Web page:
State of Employment: How Shifts in the Economy Impacted Job Seekers with Disabilities

While the pandemic has played a key role in every aspect of life for the last 20 months, employment has been one of the most severely impacted elements. In a shifting economy, some workers have thrived, others pivoted, and many found themselves shut out of opportunities entirely.

The complexity of finding or keeping a job in the tumultuous COVID world has brought new challenges to those with developmental disabilities. Access to technology, fears of being infected and companies closing down have created considerable hurdles to stable employment.

Employment Before & During COVID

As October marks National Disability Employment Awareness Month, these issues are in the spotlight. But many of them aren’t new, says Doug Crandell, a nationally recognized expert in the area of employment for individuals with severe mental illness and developmental disabilities. He’s also the director of the Advancing Employment Technical Assistance (TA) Center at the Institute on Human Development and Disability (IHDD) at the University of Georgia (UGA).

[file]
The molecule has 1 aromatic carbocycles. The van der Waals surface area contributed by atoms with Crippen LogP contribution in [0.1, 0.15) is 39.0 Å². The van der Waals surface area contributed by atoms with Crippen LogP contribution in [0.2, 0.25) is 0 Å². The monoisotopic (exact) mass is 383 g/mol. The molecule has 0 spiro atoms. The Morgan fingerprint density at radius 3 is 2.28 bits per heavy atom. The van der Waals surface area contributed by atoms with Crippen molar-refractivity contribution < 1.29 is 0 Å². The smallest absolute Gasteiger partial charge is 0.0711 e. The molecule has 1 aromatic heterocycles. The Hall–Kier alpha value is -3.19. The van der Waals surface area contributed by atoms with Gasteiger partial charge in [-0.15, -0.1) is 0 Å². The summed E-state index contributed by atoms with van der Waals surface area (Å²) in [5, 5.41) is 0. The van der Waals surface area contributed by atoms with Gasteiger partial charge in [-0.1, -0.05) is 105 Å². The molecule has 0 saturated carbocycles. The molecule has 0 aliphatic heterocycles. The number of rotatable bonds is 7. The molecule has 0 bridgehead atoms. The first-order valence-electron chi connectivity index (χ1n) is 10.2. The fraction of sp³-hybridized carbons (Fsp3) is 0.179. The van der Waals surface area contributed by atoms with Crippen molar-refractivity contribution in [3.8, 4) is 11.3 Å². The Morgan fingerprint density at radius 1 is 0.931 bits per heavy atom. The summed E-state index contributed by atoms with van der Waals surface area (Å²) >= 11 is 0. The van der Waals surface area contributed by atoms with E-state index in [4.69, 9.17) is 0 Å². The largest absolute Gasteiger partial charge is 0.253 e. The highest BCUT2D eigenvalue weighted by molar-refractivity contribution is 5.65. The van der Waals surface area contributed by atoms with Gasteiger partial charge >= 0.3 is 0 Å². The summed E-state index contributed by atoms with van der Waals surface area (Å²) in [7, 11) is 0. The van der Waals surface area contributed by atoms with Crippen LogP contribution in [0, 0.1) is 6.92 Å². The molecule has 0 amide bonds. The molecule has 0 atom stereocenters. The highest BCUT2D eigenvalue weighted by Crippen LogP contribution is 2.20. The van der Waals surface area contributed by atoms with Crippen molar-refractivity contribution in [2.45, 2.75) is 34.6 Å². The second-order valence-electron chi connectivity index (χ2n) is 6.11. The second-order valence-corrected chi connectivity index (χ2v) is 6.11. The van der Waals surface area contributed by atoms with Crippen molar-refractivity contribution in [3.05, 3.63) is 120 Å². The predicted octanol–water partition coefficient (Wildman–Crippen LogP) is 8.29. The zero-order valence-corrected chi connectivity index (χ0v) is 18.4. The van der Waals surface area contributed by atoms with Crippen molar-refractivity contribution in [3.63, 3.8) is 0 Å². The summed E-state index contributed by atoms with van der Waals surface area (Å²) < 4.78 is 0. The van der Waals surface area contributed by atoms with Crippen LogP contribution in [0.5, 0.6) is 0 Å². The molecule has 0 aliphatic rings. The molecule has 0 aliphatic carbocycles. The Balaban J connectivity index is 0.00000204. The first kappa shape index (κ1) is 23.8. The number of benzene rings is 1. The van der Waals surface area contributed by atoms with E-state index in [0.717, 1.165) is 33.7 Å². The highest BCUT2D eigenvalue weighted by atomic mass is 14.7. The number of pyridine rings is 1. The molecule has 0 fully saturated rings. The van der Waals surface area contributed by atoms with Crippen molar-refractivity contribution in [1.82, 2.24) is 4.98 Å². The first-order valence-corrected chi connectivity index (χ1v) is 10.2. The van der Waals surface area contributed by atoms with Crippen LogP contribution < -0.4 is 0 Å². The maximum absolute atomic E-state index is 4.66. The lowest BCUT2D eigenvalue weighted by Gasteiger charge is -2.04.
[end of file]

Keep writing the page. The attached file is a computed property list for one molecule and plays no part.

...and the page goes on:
“In some ways, we’re kind of in the same place as we were pre-pandemic,” he says. “The unemployment rate for people with disabilities in the U.S. is still pretty high – around 70%. In terms of people who are self-employed, only 2% are people with disabilities versus 30% for the rest of the population. So the hard thing to say here is the pandemic hasn’t made much of a difference.”

If you don’t know how bad a problem is, it’s hard to fix it.

But those numbers themselves can be problematic, says Crandell. “Folks with developmental disabilities, brain injuries, physical disabilities and mental health and behavioral issues get left behind in the way we count. And if you don’t know how bad a problem is, it’s hard to fix it.”